Pacific Gas and Electric (PG&E) has a lot to answer for. The California electric utility company’s faulty transmission lines were widely blamed for causing last year’s Camp Fire, which killed eighty-five people and destroyed 18,000 structures. Last week, it cut off power to millions of people as a clumsy precaution against history repeating itself. Meanwhile, as former Public Utility Commission administrative law judge Steven Weissman notes, “it’s not inconceivable that PG&E’s electricity customers, who already pay comparatively high prices, could see those rates double if wildfires continue at the levels we have seen recently.”
All of these problems have a common cause and a common solution. PG&E and other utilities should be brought under public ownership.
California governor Gavin Newsom made headlines by slamming the company for the “scale and scope” of the shutoffs. He made clear that he’s not against de-energizing the grid to minimize wildfire risk. Indeed, he noted that many lives were lost because of PG&E’s failure to do exactly that in the Paradise area last year. Even so, there’s a world of difference between small-scale, surgically targeted shutoffs and simply telling millions of people that they’d have to go without power for several days on end. If a company like PG&E is going to be given a monopoly and allowed to extract profits from a captive customer base, it has a responsibility to provide energy whenever those customers need it, whenever this is at all possible.
Newsom followed up his lecture with a letter calling on PG&E to issue rebates to everyone who went without power — $100 to residents and $250 to small businesses. In response, the company put out a statement saying that it had “received the Governor’s letter” and “appreciated its intent.” This is corporate utility–speak for “lol no we’re not going to do that.”
The reason the company can respond this way is that PG&E president and CEO William D. Johnson isn’t appointed by the governor or approved by the legislature. He’s responsible to a board of directors and ultimately to shareholders—mostly “institutional investors” (read: hedge funds). The company is regulated by various levels of government, of course, but even there, the influence goes both ways. Ten years ago, when PG&E — since bankrupted by litigation resulting from last year’s fires — was riding high, it was named and shamed by the nonpartisan Public Campaign for being one of thirty major corporations that spent more money on lobbying than it paid in taxes.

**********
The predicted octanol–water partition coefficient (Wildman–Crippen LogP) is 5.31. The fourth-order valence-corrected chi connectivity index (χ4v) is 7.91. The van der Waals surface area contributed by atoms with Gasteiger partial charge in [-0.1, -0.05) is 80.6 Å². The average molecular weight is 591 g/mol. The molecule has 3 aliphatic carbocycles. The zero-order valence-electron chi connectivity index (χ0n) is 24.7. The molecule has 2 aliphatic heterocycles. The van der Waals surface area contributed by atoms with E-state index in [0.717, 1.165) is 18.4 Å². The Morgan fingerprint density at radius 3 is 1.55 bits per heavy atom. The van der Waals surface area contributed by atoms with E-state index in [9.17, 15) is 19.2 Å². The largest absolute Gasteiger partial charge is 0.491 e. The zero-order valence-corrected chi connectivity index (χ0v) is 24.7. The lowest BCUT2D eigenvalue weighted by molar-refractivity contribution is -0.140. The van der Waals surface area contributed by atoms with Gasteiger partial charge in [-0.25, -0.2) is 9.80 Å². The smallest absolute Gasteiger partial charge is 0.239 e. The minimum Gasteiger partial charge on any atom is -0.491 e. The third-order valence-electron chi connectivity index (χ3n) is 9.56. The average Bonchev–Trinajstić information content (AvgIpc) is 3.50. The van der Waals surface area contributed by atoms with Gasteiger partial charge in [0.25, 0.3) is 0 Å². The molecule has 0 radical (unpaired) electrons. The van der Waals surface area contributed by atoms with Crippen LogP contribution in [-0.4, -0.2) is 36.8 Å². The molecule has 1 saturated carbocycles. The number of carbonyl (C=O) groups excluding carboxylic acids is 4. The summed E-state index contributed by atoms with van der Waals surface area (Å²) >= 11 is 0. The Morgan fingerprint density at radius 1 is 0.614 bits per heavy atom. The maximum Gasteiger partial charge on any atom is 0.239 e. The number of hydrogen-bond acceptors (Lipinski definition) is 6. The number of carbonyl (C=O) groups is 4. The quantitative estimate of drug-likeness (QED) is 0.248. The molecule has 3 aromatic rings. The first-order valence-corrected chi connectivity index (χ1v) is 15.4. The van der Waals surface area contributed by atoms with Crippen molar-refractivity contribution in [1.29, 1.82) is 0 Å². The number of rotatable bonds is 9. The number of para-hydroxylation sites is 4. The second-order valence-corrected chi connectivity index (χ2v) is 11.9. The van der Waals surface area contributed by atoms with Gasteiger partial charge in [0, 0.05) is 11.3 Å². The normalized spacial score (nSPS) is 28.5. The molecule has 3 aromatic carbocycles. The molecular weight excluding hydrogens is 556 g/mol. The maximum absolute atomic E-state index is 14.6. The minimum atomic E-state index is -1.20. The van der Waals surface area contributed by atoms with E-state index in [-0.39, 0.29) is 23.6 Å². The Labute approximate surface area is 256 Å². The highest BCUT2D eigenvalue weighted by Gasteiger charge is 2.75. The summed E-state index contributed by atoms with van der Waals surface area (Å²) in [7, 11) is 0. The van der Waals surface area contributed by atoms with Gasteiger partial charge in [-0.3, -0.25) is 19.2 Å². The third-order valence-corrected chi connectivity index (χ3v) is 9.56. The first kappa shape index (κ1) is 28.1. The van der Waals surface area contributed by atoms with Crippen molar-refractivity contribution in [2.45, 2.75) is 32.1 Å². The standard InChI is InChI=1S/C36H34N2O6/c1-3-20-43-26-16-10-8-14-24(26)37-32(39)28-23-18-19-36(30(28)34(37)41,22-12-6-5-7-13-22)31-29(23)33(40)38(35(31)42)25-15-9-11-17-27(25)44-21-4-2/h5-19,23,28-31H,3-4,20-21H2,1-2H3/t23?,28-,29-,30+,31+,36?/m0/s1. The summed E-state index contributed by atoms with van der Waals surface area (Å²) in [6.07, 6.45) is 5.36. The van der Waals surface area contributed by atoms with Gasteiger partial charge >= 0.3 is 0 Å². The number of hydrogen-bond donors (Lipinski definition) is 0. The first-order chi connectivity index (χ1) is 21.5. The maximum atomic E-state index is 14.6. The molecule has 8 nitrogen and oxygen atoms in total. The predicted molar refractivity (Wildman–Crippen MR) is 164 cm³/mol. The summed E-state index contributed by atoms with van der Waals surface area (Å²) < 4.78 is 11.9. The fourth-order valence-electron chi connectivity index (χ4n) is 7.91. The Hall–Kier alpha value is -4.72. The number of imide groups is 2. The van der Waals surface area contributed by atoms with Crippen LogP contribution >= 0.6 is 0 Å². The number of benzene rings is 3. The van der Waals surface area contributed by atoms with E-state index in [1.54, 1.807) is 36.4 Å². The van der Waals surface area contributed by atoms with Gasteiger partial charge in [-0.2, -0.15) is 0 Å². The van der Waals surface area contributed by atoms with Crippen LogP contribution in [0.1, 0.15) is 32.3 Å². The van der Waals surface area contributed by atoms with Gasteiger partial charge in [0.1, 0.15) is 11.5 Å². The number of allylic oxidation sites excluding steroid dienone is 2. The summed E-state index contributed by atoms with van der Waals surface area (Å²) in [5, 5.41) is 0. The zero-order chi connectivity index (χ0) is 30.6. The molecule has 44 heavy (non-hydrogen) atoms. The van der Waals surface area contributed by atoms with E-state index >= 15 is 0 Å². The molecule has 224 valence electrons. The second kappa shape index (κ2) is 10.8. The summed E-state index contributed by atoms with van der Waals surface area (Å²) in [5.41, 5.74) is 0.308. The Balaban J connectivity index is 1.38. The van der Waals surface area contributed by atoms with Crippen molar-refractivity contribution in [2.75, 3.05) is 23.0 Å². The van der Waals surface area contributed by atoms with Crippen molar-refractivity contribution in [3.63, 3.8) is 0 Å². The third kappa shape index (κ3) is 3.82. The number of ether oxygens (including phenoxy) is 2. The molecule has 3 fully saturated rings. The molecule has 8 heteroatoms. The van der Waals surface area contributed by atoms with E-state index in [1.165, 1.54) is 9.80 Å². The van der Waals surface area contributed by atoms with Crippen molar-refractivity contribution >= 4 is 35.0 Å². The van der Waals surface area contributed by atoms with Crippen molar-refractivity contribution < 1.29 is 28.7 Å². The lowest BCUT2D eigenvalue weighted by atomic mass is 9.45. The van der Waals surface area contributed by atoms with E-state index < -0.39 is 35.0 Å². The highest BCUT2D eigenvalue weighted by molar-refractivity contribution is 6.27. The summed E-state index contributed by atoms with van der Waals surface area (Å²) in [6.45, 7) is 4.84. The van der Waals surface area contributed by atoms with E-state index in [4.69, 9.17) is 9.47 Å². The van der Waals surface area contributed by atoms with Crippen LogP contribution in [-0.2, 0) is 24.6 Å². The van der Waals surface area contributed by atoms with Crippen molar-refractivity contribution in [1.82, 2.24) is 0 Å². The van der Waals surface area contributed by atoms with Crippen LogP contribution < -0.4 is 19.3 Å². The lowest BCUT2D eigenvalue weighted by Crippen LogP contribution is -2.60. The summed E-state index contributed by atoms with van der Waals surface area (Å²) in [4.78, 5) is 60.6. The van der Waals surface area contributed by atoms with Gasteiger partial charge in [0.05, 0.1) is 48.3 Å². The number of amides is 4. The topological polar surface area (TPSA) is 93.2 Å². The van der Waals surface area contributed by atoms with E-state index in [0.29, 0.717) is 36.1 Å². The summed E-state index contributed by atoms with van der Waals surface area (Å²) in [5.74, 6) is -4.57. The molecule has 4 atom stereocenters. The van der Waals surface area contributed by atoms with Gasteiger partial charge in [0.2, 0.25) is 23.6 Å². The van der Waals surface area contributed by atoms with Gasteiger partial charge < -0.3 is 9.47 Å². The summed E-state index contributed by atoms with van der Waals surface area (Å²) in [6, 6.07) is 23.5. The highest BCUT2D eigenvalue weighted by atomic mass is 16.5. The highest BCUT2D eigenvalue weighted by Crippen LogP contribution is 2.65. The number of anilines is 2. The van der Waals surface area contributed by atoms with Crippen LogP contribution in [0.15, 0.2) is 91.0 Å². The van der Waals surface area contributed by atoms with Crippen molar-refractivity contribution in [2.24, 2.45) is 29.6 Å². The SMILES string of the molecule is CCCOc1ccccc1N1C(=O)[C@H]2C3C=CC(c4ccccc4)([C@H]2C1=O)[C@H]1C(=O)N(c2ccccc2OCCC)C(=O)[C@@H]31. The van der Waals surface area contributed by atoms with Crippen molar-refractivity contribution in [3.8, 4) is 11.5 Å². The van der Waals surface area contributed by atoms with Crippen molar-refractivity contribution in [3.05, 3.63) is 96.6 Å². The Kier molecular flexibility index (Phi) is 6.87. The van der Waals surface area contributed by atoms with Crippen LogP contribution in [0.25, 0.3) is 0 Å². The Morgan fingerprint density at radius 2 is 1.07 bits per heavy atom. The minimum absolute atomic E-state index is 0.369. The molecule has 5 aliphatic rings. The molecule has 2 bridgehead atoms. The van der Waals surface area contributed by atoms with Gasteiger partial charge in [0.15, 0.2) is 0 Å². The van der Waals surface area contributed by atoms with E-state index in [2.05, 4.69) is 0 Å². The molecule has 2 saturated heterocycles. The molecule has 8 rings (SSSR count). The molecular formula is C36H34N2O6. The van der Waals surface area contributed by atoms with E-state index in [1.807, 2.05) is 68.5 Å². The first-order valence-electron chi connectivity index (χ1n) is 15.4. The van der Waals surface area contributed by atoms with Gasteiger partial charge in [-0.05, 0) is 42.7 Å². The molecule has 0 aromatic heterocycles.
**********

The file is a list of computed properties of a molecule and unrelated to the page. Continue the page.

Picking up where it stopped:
The Socialist Solution
As it stands, ordinary people have no control over PG&E — as citizens, or even really as customers, since a dissatisfied Californian can’t just pick an alternate utility. Various deregulatory schemes seek to target the second part of the problem, but even on their own terms that doesn’t really work for natural monopolies like power companies. A better solution was described last year by Spencer Roberts:
Under a universal single-payer power program, each home would receive a per capita energy dividend based on the average usage in their region. If they exceeded their dividend, they would receive a bill. If they greatly exceeded it, they would enter a new tier where they paid a higher rate per kilowatt hour. Tiers would be structured to penalize excessive consumption and reward efficiency. Revenues could be used to develop clean energy infrastructure and retrofit existing buildings to provide energy as efficiently as possible. We pay for it with taxes, but we eliminate energy bills. On net, we save money. Sound familiar? It’s the same proven model as Medicare for All: remove a predatory profit motive from an indispensable public service.”
Bernie Sanders’s bold plan for a Green New Deal would begin to move us in this direction. (The day he announced the plan, Senator Sanders toured the burnt-out ruins of Paradise.) His plan gives preference to publicly owned utilities on both the state and city level as well as to private cooperatives. This is head and shoulders above anything any other candidate has proposed.
In the long-term, though, we shouldn’t stop at such a patchwork approach to electricity production. The example of public schools should remind us that public ownership is entirely compatible with severe imbalances in quality between richer and poorer areas. What we ultimately need is a single national electrical service — one that will be run to benefit the public, that is safe and won’t cause massive wildfires that kill people and uproot their lives, and that can be retooled to fight climate change.
Taking the profit motive out of the equation won’t magically solve every problem. It’s entirely possible, for example, that a publicly owned system in the process of updating old equipment and changing aboveground lines to run underground might face the sort of choice PG&E faced last week about how to balance the danger of sparking wildfires over the chaos caused to residents by turning off their power. Whatever the right call may be in given instance, though, we can be sure that it would be better to have it made by public officials democratically accountable to the people who have to live with the consequences.